Books and resources
Check out Engender’s helpful page of books, resources and where to get them.
Training and events
Scottish Women’s Convention: conference on sexual harassment
20 January, Glasgow
Angela Constance MSP, Cabinet Secretary for Equalities, and Kezia Dugdale MSP, as well as comedian Susan Morrison and trade union activist Pauline Rourke, will speak at the event. The event is free and lunch will be provided: email@example.com
Scottish Women’s Aid learning and development
Domestic abuse as an employment and HR issue: 25 January
Domestic abuse and child contact: 31 January
Understanding the dynamics of domestic abuse: 14 February
Supporting those affected by forced marriage: 21 February
Centring children’s voices: listening to children experiencing domestic abuse: 16 March
Scottish Women’s Convention roadshow
Stirling: 7 February
More information: firstname.lastname@example.org
Victim Support Scotland training
Training for those who come into contact with victims and witnesses.
The social work role in domestic abuse
13 February, Glasgow
Partnership event organised by the Scottish Association of Social Work and Scottish Women’s Aid, with support from Equally Safe in Higher Education at Strathclyde University. Reserve your place at: email@example.com.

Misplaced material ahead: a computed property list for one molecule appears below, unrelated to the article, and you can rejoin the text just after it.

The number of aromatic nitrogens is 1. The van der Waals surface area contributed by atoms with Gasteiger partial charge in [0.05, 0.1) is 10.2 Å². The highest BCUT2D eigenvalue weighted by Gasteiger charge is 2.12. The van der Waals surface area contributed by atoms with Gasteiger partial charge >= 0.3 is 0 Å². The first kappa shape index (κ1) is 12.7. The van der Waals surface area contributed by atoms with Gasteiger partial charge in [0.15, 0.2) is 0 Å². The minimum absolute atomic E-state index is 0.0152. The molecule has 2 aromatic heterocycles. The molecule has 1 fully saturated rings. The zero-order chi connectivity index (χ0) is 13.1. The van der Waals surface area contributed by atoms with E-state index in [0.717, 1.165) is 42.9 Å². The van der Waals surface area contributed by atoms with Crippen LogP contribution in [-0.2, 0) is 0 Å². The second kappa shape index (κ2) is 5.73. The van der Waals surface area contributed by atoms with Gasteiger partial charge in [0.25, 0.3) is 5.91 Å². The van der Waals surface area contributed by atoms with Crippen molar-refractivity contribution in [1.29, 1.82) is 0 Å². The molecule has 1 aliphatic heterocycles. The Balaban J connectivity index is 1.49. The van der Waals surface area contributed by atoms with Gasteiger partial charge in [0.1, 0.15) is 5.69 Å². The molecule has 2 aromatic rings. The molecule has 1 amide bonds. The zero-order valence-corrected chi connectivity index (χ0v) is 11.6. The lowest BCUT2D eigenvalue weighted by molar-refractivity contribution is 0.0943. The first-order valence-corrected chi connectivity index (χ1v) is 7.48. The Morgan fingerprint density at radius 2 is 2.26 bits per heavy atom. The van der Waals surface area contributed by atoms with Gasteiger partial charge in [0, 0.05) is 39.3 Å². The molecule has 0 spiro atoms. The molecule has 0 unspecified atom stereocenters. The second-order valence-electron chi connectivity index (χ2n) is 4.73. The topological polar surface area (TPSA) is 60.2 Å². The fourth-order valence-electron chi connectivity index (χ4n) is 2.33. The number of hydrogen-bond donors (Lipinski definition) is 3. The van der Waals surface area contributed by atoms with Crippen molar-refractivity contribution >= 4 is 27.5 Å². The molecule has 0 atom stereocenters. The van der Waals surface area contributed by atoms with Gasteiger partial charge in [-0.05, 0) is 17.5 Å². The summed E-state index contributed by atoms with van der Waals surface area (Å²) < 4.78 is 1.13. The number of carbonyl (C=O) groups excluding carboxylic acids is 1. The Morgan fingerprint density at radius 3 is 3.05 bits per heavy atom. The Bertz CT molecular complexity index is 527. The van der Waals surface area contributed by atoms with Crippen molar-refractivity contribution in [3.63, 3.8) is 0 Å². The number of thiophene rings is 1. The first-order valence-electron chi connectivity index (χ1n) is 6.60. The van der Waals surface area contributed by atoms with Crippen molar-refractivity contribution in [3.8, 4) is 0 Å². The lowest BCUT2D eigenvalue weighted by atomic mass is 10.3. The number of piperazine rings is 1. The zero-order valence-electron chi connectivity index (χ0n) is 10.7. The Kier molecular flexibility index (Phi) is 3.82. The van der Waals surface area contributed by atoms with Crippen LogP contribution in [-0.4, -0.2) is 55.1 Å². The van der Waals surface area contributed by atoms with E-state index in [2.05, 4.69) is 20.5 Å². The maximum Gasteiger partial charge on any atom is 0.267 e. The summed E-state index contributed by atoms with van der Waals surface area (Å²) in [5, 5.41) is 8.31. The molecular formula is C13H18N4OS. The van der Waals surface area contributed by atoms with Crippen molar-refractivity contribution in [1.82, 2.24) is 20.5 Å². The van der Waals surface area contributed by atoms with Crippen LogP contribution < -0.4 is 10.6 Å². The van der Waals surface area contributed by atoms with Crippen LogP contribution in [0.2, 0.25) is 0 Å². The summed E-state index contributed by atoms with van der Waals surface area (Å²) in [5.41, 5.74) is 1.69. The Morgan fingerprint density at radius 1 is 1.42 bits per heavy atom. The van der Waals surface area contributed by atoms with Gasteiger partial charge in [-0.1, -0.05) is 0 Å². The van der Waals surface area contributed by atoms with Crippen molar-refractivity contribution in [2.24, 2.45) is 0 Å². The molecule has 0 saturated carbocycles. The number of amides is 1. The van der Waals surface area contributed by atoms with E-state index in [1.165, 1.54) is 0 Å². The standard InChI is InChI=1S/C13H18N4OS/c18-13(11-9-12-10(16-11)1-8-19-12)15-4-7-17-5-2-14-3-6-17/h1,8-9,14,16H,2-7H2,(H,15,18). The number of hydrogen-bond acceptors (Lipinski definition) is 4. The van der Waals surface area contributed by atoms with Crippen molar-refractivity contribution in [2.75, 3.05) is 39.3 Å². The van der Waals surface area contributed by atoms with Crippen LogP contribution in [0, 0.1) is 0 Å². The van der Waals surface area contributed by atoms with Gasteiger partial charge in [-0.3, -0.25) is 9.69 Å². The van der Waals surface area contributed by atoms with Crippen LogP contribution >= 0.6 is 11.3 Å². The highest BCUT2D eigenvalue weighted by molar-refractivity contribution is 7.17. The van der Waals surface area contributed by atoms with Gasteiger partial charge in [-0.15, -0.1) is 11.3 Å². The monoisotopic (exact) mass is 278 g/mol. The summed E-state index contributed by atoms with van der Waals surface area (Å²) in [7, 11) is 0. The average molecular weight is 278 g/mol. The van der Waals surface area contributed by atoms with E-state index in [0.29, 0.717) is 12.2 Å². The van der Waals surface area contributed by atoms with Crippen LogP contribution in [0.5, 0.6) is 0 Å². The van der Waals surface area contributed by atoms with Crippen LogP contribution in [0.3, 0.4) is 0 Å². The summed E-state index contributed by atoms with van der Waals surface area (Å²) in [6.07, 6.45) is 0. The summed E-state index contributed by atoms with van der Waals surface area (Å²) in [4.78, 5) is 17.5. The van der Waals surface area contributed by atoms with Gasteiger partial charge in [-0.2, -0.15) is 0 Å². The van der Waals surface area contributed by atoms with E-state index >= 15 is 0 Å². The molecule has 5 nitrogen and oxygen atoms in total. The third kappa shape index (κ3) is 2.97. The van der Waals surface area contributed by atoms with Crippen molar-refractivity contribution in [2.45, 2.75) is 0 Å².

Responding safely to young people experiencing domestic abuse
28 February, Glasgow
SafeLives one-day interactive training event for practitioners on how best to respond safely and effectively to young people experiencing (or who have previously experienced) domestic abuse from a partner. Practitioners can expect to develop understanding of the attitudes of young people (late teens) and how to broach the subject of possible domestic abuse in their relationships. The course will run through how to use the risk assessment tool SafeLives Young Person’s Dash. Cost: £95 statutory orgs, £75 voluntary sector. More information and booking
Legal Services Agency training
LSA seminar programme.